The only question I have is that the Duelund alignment should have 360 degrees of phase shift over the passband, but your graph seems to show that you overshoot that a bit - an extra 60 degrees or so. Is this due to compromising on the target curves?

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    • #3
      Thanks for the post - I've wondered about this type of crossover for a long time.

      I think I hear a difference - wow, it's amazing!" Ethan Winer: audio myths
      "As God is my witness I'll never be without a good pair of speakers!" Scarlett O'Hara

      High value, high quality RS150/TB28-537SH bookshelf - TARGAS NLA!
      SB13/Vifa BC25SC06 MTM DCR Galeons-SB13-MTM
      My Voxel min sub Yet-another-Voxel-build

      Tangband W6-sub

      Comment


      • #4
        Originally posted by dwk123 View Post
        The little TC9 is a pretty cool driver. If you wanted to stretch the budget a bit, I think the RS100p would also be able to handle the mid duty. The Scan 10f is another one that might work, but might not handle the low end as you have it set up so you might have to tweak the alignment.
        Yeah, for sure after I go through the learning process on this budget build I plan on and am already formulating the higher end version using the RS225P, RS100P, and the XT25 or some variation.
        I had to really stop myself from going ahead and purchasing both the RS225P and RS100P to compare to my budget drivers, just to grasp the order of magnitude difference in HD.

        Originally posted by dwk123 View Post
        The only question I have is that the Duelund alignment should have 360 degrees of phase shift over the passband, but your graph seems to show that you overshoot that a bit - an extra 60 degrees or so. Is this due to compromising on the target curves?
        You're right!

        I have no idea.

        I played a little bit with the model today to see if I could pinpoint the extra phase shift. What I posted had realistic driver offsets in the x, y, & z direction, albeit estimated and planned and not measured. The woofer's z-offset will definitely be behind the midrange and tweeter, and I've already completed the design study on the vertical lobe shift that occurs. This is the mechanism that shifts the phase wrap down from the center frequency (where the woofer and tweeter roll-off intersect). But this doesn't seem to affect the phase significantly. The woofer's response also does deviate from the target roll-off slightly, but when I adjusted it back, the phase wasn't significantly altered either.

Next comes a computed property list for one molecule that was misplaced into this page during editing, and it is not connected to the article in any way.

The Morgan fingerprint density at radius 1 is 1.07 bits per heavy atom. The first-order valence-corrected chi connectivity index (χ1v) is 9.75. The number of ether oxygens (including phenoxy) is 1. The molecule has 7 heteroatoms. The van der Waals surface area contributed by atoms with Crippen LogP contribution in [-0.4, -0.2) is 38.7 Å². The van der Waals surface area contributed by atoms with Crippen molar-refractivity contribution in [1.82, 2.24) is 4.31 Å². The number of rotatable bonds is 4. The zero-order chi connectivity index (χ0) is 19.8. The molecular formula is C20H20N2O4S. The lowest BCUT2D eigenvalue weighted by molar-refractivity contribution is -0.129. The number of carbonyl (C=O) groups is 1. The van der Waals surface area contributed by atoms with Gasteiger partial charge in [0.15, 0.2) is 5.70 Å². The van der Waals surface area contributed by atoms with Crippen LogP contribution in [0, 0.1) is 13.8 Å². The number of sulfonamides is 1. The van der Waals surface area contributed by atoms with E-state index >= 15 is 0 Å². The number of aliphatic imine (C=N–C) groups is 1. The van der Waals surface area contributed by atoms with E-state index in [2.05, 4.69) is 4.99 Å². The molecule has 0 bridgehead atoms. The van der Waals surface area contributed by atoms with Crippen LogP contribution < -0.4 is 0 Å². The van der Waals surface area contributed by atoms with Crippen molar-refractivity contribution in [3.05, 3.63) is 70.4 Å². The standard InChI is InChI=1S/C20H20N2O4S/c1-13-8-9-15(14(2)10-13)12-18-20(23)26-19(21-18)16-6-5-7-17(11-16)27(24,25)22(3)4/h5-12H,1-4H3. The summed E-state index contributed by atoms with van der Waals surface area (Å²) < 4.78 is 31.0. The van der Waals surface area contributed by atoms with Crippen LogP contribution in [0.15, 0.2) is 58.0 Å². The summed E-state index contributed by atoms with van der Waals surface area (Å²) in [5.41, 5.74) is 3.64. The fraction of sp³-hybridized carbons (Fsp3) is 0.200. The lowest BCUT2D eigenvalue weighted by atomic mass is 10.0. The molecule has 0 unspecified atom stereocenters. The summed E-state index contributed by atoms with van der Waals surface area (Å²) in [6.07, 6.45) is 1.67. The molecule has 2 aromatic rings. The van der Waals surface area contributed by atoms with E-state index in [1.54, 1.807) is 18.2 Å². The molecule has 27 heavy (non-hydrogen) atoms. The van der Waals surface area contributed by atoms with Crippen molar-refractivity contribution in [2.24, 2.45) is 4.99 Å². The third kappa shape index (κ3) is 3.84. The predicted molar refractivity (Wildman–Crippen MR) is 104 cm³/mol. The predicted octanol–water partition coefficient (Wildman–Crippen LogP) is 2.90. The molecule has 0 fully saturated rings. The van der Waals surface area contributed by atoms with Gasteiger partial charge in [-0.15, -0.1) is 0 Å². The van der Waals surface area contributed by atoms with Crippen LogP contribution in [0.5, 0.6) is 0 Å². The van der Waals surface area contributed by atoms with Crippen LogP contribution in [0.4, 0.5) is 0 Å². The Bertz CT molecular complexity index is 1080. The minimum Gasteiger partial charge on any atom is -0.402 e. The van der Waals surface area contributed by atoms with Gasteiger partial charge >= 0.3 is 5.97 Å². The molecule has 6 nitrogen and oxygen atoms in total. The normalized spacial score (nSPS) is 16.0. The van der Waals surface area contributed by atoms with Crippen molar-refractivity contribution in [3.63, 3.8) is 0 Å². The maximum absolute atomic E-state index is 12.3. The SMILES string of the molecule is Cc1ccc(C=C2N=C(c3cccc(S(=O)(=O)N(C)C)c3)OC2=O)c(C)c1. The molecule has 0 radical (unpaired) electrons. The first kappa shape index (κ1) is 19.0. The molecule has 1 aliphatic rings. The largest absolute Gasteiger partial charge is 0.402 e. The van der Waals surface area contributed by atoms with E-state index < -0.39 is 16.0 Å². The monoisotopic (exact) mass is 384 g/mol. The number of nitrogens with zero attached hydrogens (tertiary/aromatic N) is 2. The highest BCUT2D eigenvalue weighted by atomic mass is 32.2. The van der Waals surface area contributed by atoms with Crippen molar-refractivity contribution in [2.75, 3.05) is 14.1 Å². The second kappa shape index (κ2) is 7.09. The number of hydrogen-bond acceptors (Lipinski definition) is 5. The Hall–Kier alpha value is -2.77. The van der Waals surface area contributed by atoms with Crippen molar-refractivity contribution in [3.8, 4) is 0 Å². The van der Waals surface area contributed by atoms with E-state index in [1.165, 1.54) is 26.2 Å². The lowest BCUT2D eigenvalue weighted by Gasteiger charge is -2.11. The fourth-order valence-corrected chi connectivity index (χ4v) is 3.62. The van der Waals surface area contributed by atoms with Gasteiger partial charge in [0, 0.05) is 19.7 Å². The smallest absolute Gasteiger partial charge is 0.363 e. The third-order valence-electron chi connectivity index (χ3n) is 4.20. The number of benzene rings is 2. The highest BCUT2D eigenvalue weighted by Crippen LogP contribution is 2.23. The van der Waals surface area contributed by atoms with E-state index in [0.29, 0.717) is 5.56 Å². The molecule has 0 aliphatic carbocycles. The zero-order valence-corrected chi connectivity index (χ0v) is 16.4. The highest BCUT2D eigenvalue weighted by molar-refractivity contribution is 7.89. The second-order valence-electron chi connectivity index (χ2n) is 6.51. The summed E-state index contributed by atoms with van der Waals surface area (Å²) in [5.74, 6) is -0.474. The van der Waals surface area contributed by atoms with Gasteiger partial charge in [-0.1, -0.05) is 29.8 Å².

But honestly, I was just elated that what I put together came even close to the theoretical Duelund behavior.

        It could also just be sloppy modeling.
        The tweeter .frd & .zma were traced from the HiFiCompass data and I have run into transcription errors when using these simple tools.
        I'm also using all of Jeff B.'s free tools to model, and it is possible in deriving minimum phase that I didn't approximate the tails quite right which can throw the phase off.

        Cheers!

        Comment


        • #5
          I think maybe it's the woofer roll-off adding the extra phase.

          Comment


          • #6
            So making some progress on the cabinets.
            I always inevitably plan on creating something that is far more ambitious from a construction perspective than it has any right to be.
            Here is the concept model:

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            I'm a fan of the Klipsch aesthetic and I'm going to duplicate that here. Solid oak panels with baltic birch reinforcement.

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            Yes, yes; I am aware of the difficulties in working with solid wood. Believe me, it was a terrible choice. I'd be done with these by now if I had just used BB plywood and butt joints everywhere. I just hate finishing speakers and figured using solid wood would allow me to short-cut that process.

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            • #7
              A little bit more on the design as well.
              Here is a vertical polar plot of the anticipated effect from a non-coincident woofer z-offset.

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              It may be possible yet to deviate from the target roll off to align the lobe in execution, but even if I can't, it is only a 0.5 dB tilt across a pretty wide angle.

              I similarly looked at the vertical lobes created between the midrange and the tweeter resulting from such a high crossover point and significant driver overlap.
              First we start with a 3" C-C distance at 2,900 Hz.

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              Okay, not bad.
              So what happens if we take the crossover frequency up to 3,875 Hz?

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              This is a little problematic in my eyes.
              So what if we keep the crossover frequency at 3,875 Hz, but decrease the C-C distance to 2".

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              Much better! Maybe not constructable though.
              Finally, how bad does it get if we keep the 3,875 Hz crossover point, but increase the C-C distance to 5"?

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              Pretty textbook combfiltering.